Agency X Podcast: All About Landing Pages
Quick Summary In episode 23 of Agency X, David and John share their insights on the construction and maintenance of landing pages.
Below are excerpts from the podcast that highlight various themes having to do with landing pages created for paid ads. Listen to the full episode here!
For me, one of the number one things a great landing page is going to have is going to be a direct and well-written headline. Something that is really engaging. All the copywriting on the page needs to be good, but you need to hit them with a strong headline, something that explains what the product is, and has that "too good to be true" offer. So when they come to the site, they know exactly what they would be buying, and they know exactly what that offer is like, why am I buying this? Why am I on this page? So really good copywriting and a really great headline.
The Basics of Selling Your Product
Something that a lot of people need to really focus on when they're selling a product or service is that your service or your product needs to take your customer either closer to pleasure or further from pain. So that product or service, let's just say it's a food product. It could be a dessert product that's going to take you closer to pleasure. So you want to show photos of people who are enjoying that product. If it's something that takes you further away from pain, it could even be a food product, it could be a diet product, it could be a product that's gonna help you lose weight or get control of your nutrition. Or if it's a service, it needs to solve a problem for you, aka, take you further away from pain, or it needs to fulfill some sort of need or some sort of want. And that's going to take you closer to pleasure. So I think social proof does just that.
What Not To Do
People do popups because they work and I wouldn't consider it an underhanded practice. There's a big difference between misleading people on your page and saying oh, get this free thing. And I've seen this tactic done before for a couple of brands (I don't necessarily agree with it) they'll say, Hey, get this thing completely free. And of course, most people will know that there's the string attached to paying shipping and handling. But there are some cases where that's nowhere in the copy on the site. I won't call out any brands that have done this, though I have been a victim of that, though I did enjoy the product they end up getting and the shipping and handling weren't that much I just disliked the practice - they didn't even communicate it on the front end that I would have to pay shipping and handling. So I would say that's an example of a tactic that might work. But it's a little underhanded, but I don't see the other things being that way.
I love sticky call-to-action buttons, especially on landing pages, because mobile users are naturally going to be more inclined to scroll down the page to just learn about it because there's less screen space and the act of scrolling is of course much easier. I've seen a number of brands including dopey, which is edible cookie dough that I have never tried but according to Morgan it's very good, but on their call to actions for their landing pages, as you're scrolling down on mobile, the Add to Cart button, or buy now button is sticky at the bottom of the page, which I think is smart. Once the user is convinced that they're ready to purchase and convert, it allows them to do so at any point of that scrolling journey rather than forcing them to scroll back up and engage. I think that the call to action button should be the first and foremost thing you see. I don't believe that you should have to scroll to get that firsthand. But if the user does scroll, which they should be expected to, it's just a little quality of life improvement that I think can have a big impact and is actually proven in a lot of studies to increase sales overall versus when the button was static.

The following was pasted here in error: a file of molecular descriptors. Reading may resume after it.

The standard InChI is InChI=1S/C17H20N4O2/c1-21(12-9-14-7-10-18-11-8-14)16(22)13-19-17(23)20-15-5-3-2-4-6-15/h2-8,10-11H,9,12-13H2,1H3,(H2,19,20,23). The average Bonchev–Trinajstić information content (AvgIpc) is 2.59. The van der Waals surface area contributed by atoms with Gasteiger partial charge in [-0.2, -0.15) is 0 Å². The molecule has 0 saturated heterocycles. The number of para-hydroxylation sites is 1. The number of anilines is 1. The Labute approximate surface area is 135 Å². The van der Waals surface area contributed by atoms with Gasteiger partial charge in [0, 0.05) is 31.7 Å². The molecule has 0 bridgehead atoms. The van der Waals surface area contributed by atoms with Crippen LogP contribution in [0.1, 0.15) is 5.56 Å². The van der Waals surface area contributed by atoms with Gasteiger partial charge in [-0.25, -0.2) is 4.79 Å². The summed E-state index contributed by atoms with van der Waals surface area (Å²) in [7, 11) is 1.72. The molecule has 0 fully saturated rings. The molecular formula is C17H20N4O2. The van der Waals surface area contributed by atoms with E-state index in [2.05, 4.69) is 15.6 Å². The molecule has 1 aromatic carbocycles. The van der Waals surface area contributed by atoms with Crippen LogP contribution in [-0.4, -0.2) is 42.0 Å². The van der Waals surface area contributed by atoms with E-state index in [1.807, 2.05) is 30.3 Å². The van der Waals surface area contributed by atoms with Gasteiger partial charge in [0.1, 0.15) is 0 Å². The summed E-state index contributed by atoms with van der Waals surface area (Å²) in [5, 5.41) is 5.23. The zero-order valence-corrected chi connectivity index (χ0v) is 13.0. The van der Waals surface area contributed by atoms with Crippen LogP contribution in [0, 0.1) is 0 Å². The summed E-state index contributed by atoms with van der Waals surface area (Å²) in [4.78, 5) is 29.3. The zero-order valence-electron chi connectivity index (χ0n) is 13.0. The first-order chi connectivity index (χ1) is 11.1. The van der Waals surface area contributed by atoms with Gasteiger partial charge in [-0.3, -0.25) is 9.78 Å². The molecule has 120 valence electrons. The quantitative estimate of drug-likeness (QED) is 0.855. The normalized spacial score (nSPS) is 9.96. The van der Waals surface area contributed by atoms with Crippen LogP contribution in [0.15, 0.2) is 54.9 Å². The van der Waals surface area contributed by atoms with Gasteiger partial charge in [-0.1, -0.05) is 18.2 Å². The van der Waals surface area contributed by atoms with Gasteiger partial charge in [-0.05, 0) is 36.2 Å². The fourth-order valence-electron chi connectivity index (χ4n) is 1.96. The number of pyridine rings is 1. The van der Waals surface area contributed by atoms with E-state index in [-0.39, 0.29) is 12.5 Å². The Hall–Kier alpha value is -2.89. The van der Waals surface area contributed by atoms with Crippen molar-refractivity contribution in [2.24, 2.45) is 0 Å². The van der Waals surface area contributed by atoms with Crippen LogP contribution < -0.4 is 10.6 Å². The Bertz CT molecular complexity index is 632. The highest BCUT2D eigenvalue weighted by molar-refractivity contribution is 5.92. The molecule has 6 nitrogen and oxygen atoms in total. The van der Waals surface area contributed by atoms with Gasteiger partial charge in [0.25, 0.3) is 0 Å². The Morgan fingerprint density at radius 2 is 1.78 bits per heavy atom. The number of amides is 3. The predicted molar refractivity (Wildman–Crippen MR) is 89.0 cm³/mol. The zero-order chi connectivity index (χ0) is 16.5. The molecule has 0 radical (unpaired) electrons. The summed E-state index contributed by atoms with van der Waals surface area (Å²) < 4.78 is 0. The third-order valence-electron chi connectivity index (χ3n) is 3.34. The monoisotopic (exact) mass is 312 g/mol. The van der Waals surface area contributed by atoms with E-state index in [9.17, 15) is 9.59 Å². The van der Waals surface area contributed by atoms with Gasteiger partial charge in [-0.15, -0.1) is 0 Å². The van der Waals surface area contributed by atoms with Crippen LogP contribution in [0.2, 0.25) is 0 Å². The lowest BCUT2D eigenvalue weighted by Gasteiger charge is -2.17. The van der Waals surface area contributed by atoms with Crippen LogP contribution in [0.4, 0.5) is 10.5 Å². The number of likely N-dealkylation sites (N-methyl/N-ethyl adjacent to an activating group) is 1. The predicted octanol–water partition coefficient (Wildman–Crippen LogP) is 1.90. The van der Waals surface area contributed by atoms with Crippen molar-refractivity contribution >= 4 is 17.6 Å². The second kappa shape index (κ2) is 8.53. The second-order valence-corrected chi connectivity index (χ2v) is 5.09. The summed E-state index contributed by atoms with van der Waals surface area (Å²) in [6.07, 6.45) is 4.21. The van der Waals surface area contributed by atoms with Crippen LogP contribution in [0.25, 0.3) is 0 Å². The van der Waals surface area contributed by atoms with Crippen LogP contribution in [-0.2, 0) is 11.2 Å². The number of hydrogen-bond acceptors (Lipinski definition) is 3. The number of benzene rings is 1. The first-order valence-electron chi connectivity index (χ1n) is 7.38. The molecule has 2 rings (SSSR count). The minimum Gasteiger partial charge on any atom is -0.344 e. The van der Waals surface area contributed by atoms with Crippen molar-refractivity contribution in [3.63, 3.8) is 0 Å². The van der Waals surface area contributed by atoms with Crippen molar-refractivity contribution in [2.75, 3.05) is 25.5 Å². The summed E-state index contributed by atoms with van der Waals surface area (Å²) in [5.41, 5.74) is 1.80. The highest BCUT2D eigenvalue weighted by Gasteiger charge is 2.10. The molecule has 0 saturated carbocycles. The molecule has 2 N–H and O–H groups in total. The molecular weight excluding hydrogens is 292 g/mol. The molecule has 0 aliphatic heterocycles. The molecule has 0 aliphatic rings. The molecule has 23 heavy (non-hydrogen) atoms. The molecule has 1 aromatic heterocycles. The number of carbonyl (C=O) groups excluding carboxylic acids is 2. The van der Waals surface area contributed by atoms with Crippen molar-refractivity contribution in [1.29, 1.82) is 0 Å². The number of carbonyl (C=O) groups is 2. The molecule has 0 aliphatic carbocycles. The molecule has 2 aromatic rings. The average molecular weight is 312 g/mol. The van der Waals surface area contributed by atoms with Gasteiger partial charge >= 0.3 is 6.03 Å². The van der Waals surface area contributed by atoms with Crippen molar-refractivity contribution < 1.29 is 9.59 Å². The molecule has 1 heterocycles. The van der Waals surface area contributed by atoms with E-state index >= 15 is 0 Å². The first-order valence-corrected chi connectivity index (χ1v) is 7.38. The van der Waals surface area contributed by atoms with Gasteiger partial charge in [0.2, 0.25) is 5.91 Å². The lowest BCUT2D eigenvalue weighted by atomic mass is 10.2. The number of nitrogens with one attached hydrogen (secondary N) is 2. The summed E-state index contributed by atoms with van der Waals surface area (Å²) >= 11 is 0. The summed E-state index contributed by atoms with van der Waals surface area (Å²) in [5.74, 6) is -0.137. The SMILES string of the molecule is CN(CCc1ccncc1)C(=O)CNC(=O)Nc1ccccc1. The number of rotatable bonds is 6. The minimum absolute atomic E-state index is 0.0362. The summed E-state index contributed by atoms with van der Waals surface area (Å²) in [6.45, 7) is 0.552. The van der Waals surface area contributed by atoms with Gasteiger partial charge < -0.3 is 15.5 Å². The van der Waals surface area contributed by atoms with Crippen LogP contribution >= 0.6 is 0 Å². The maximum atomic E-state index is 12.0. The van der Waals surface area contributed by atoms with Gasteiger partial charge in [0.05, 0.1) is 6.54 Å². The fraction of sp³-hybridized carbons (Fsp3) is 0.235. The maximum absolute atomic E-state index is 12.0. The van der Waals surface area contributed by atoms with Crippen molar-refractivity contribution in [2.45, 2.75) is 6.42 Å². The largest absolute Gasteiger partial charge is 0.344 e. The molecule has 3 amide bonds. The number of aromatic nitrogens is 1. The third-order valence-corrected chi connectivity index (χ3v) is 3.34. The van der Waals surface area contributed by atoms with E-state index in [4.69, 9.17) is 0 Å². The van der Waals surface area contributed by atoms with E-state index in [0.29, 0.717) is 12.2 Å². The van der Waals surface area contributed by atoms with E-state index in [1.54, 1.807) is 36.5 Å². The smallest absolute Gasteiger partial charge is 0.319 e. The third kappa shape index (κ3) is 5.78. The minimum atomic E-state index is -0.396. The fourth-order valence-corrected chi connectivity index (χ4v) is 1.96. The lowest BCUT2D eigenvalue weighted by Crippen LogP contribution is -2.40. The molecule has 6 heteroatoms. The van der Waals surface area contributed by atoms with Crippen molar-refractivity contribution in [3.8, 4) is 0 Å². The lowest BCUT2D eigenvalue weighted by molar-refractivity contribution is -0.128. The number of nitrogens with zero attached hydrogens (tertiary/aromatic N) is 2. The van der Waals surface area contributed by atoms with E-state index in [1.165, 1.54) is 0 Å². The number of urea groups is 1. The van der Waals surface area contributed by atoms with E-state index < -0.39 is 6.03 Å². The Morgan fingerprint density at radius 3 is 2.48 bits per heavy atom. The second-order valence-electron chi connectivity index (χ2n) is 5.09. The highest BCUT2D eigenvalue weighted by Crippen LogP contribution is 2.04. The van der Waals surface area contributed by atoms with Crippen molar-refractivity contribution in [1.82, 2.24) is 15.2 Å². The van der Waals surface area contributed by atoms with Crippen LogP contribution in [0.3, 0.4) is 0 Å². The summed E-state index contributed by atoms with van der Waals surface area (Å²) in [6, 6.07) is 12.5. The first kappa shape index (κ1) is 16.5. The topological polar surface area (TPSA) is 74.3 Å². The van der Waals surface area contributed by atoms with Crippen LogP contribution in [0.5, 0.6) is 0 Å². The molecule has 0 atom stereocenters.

Analyzing Your Landing Page
The great thing about landing pages is that it controls for the most variables because when you have your homepage, you have traffic that's coming everywhere for a variety of things. And there are so many different factors that influence how much more traffic you get on that day, or why people are coming and missing the high traffic area overall. Landing pages are very specific, they're only for paid media and you really know where the sources of traffic are coming from and you can see the direct cause and effect. That's great from a conversion rate optimization standpoint because you can tweak the different elements of it and actually see it - moving elements up here, adding a section or moving a section, changing button colors, testing copy. You can make changes and you can have a little bit more confidence that the changes you're making are the elements that are making an impact versus doing it on the regular ecom page. And again, not to say you should not test that, it's just where testing is the most no-brainer. If you do have a custom landing page, there's literally no reason you shouldn't be testing it.
Questions about landing pages or looking to optimize your landing pages? Feel free to contact us here. We are happy to brainstorm some ideas and see if we can help optimize your site!